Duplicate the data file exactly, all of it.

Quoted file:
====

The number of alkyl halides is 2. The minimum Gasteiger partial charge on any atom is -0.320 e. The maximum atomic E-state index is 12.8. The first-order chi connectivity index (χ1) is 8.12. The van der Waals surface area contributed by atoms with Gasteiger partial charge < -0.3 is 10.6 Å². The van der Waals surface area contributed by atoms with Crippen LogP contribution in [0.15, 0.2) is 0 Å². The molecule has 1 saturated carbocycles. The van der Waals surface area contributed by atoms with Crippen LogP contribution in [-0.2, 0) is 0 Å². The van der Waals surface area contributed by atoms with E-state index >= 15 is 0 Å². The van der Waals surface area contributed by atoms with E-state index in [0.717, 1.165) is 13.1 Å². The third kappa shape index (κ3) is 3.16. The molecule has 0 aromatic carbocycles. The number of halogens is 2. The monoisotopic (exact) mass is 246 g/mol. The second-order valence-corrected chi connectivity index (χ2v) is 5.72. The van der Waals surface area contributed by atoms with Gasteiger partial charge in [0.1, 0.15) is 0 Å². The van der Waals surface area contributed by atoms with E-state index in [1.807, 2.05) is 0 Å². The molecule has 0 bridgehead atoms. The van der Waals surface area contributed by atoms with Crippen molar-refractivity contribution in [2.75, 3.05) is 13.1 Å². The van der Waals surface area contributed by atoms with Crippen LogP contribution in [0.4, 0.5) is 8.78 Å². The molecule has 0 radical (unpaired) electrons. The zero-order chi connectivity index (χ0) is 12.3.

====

The number of alkyl halides is 2. The minimum Gasteiger partial charge on any atom is -0.320 e. The maximum atomic E-state index is 12.8. The first-order chi connectivity index (χ1) is 8.12. The van der Waals surface area contributed by atoms with Gasteiger partial charge < -0.3 is 10.6 Å². The van der Waals surface area contributed by atoms with Crippen LogP contribution in [0.15, 0.2) is 0 Å². The molecule has 1 saturated carbocycles. The van der Waals surface area contributed by atoms with Crippen LogP contribution in [-0.2, 0) is 0 Å². The van der Waals surface area contributed by atoms with E-state index >= 15 is 0 Å². The van der Waals surface area contributed by atoms with E-state index in [0.717, 1.165) is 13.1 Å². The third kappa shape index (κ3) is 3.16. The molecule has 0 aromatic carbocycles. The number of halogens is 2. The monoisotopic (exact) mass is 246 g/mol. The second-order valence-corrected chi connectivity index (χ2v) is 5.72. The van der Waals surface area contributed by atoms with Gasteiger partial charge in [0.1, 0.15) is 0 Å². The van der Waals surface area contributed by atoms with E-state index in [1.807, 2.05) is 0 Å². The molecule has 0 bridgehead atoms. The van der Waals surface area contributed by atoms with Crippen molar-refractivity contribution in [2.75, 3.05) is 13.1 Å². The van der Waals surface area contributed by atoms with Crippen LogP contribution in [0.4, 0.5) is 8.78 Å². The molecule has 0 radical (unpaired) electrons. The zero-order chi connectivity index (χ0) is 12.3.